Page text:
We’ve already quoted this piece from The Tennessean once today, but Jeff Lockridge jammed so much good stuff into it we wanted to go back for seconds. Earlier today, we told you that Scott Ramsey — the Music City Bowl prez and top dog of the Nashville Sports Council — doesn’t believe Nashville has the stadium to make a play for college football’s new championship game (when the playoffs begin in 2014). But Ramsey also told the paper that he believes the new playoff system will kill off a few existing bowl games:
“If you’re not in those six (big bowls), you’re playing an exhibition game. It used to be the championship game and then some other BCS games which held some cache. The way this is going, it looks like a lot bigger BCS to me, which is oging to make more of those bowls below that less relevant.
They are going to argue that, ‘Oh, December 31st and January 1st is going to be a football celebration.’ If you’re a bowl, do you want to be playing on that day against a semifinal? I don’t know. … I think we’re on the cusp of bowls that can’t financially compete just dying out in the long term over this.”
Let’s be clear about one thing — bowls have always just been “exhibition” games. The Music City Bowl, for example, has never had the cachet of a BCS bowl. What it has had is a New Year’s Eve kickoff. That’s where Ramsey’s point comes home.
Would any bowl out there be wise to schedule a game on New Year’s Eve or New Year’s Day against a semifinal game? Sure, some network looking for any piece of the pie at all would still televise the thing, but would fans choose to stay home and watch a semifinal game rather than follow their own team on the road to a second-tier bowl? Obviously, not all bowls are played on New Year’s Eve or New Year’s Day, but those that are typically bring in more tourist dollars to their towns than the non-New Year’s games. So is moving financially viable for those games?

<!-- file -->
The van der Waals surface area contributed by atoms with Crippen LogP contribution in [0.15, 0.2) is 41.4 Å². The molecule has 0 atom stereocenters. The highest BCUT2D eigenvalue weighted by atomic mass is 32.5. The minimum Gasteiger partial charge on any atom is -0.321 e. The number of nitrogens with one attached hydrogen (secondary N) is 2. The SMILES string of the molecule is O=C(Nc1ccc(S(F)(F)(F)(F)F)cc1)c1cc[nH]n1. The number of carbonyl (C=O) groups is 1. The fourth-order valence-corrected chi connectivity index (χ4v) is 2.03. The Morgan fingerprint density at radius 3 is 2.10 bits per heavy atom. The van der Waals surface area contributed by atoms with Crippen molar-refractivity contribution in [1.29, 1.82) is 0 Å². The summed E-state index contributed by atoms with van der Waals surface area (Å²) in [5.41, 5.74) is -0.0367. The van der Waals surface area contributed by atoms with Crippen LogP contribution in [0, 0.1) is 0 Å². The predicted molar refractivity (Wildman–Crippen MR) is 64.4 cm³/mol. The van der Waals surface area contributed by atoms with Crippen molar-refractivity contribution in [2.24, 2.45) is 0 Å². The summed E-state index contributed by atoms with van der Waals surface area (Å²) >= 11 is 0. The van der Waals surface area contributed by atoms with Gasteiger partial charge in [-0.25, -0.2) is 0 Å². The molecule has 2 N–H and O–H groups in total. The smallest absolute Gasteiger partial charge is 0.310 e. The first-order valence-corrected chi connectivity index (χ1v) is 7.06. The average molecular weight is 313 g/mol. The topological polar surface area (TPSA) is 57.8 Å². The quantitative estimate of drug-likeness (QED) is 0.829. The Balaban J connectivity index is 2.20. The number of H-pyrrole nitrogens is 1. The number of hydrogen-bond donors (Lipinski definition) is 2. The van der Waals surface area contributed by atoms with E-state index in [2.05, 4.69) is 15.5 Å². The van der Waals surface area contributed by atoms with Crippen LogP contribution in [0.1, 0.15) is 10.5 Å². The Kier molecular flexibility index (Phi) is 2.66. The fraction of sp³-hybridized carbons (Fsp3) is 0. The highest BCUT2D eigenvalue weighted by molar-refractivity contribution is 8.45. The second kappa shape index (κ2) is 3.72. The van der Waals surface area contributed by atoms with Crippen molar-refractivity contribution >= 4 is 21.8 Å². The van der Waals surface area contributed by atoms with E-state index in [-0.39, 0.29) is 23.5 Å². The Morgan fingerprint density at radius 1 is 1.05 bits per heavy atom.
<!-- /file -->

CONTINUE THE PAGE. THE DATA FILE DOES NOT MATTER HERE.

The new playoff won’t make the bowls less meaningful. They’re meaningless exhibition designed to bring tourism to an area and to promote said area to a large television audience. Nothing more, nothing less.
The new playoff system will, however, force a few bowls to decide whether or not it’s worth going up against one of the big six bowls head-to-head.
Even more worrisome for bowl officials like Ramsey must be the potential success of the new “Champions” Bowl which — if it doesn’t merge in some way with an existing game — will be run by the SEC and Big 12 with the majority of profits staying right in house. If that experiment works, you can bet more leagues will start fielding their own bowls. And that will really change the college football bowl landscape.